Clara and I each got Kindle Paperwhites, on recommendation from @sashin9000. How artful and fabulous does it look with the fake plant? Don’t answer that.

Compared to reading on a phone

Camera aside, the main reason I bought a dinner-tray iPhone 7+ was for reading books and manga. I always have my phone with me, so it seemed to make sense. I’d resigned myself to the fact we’ll all be using fuzzy OLEDs eventually, but in the meantime what its LCD lacks in saturation it makes up for with crisp lines.

Surprising nobody, the big issues reading on a phone like this were:

  • eye fatigue, especially on planes
  • the screen is still too small for long-form reading
  • harder to read in broad daylight; though improved from the old days
  • too many work, internet, and mobile game distractions
  • I couldn’t commit to a store

Expanding on that last point, I had half a dozen apps on my home screen for reading from disparate places. This is the sad reality of DRM of which Kindle’s are a part, but I’ve also resigned myself to it if I want to buy digital books from authors and manga artists I want to support.

So the end result was I read fewer books, less often. Or would that be fewer books, more often? I read less, is what I mean. Not consciously, but it slipped from my daily routine. Which concurrently sucks and blows.

Comparing to reading physical books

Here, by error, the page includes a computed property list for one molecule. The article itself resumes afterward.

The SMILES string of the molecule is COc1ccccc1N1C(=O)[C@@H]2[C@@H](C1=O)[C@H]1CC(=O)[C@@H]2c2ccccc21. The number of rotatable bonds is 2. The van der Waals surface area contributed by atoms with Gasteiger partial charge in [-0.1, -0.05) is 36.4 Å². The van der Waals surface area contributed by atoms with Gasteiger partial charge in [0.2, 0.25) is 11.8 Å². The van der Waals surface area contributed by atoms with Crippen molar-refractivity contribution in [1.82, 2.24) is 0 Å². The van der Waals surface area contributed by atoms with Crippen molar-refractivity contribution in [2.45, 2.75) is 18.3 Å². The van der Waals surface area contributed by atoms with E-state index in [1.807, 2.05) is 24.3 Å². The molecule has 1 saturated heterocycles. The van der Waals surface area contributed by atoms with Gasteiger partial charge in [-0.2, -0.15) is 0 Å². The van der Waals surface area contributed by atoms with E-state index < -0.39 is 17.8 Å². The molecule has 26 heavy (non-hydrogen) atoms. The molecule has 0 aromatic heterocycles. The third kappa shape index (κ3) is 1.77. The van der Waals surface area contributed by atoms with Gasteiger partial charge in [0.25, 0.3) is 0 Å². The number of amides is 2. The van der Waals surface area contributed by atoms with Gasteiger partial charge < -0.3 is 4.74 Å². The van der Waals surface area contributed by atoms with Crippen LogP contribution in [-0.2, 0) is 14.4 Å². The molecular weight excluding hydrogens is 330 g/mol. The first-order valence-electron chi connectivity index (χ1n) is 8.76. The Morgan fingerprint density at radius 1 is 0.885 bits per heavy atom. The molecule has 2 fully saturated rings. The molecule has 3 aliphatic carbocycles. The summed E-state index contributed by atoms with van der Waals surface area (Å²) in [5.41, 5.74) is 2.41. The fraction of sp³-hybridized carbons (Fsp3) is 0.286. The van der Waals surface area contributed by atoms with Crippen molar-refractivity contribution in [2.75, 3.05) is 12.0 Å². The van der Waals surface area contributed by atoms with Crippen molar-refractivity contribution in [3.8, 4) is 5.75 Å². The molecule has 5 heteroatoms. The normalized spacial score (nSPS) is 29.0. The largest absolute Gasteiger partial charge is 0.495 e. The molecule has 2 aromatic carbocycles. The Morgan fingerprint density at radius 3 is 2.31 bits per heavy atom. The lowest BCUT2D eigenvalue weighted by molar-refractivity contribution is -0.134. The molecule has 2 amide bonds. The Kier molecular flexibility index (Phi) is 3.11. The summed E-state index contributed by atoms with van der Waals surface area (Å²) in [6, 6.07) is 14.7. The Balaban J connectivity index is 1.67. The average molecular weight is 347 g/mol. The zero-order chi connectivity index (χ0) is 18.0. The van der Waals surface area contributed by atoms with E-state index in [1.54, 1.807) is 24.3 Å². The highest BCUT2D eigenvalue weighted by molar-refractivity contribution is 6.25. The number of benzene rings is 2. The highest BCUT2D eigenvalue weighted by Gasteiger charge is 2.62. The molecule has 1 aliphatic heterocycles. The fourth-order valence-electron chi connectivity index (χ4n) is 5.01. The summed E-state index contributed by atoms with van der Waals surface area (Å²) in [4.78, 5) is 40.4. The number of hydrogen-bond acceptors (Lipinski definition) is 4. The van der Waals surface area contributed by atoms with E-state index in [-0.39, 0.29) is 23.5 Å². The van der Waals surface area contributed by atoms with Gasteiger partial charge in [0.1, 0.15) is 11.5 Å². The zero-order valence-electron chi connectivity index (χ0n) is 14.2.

I can’t comment, I haven’t done in a while. And even if I were to comment, I feel it’s enough of a minefield littered with those who like the smell of glue and the feeling of physical paper — and aren’t afraid to tell you so — to be worth defending!

What I can say from recent experience is that it’s wonderful, wonderful, to have all the books I care about in one discrete unit I can carry around. It’s like my own portable library, that also dovetails nicely with my desire to live with less physical stuff.

Choosing the Kindle

There are many different readers on the market. Likely the best ones are in the Kobo line; they have more storage, bigger screens, and are lighter to boot. Or glove, because you hold them with your hands. Glaven.

But for once in my life I thought I’d get the most popular device and make things simpler. Amazon’s book store has everything I’ve searched for so far, and my Humble Bundles have mobi format files.

Books look great on the 300 DPI E-Ink display, and I love the feel of the official case. My last Kindle from 2011 was destroyed by an impact to its screen, so having a flippy protector is a good idea. It also turns the device on/off when you open/close, and makes it feel like a book to hold.

I watched and read reviews saying reading manga on it is so-so, but I’ve found pages crisp and perfectly legible, if marginally on the small side.

It’s been a week, but I’m already halfway through a Steven Pinker, and the second volume of Kenta Shinohara’s Astra Lost in Space. It’s fun to read this stuff again!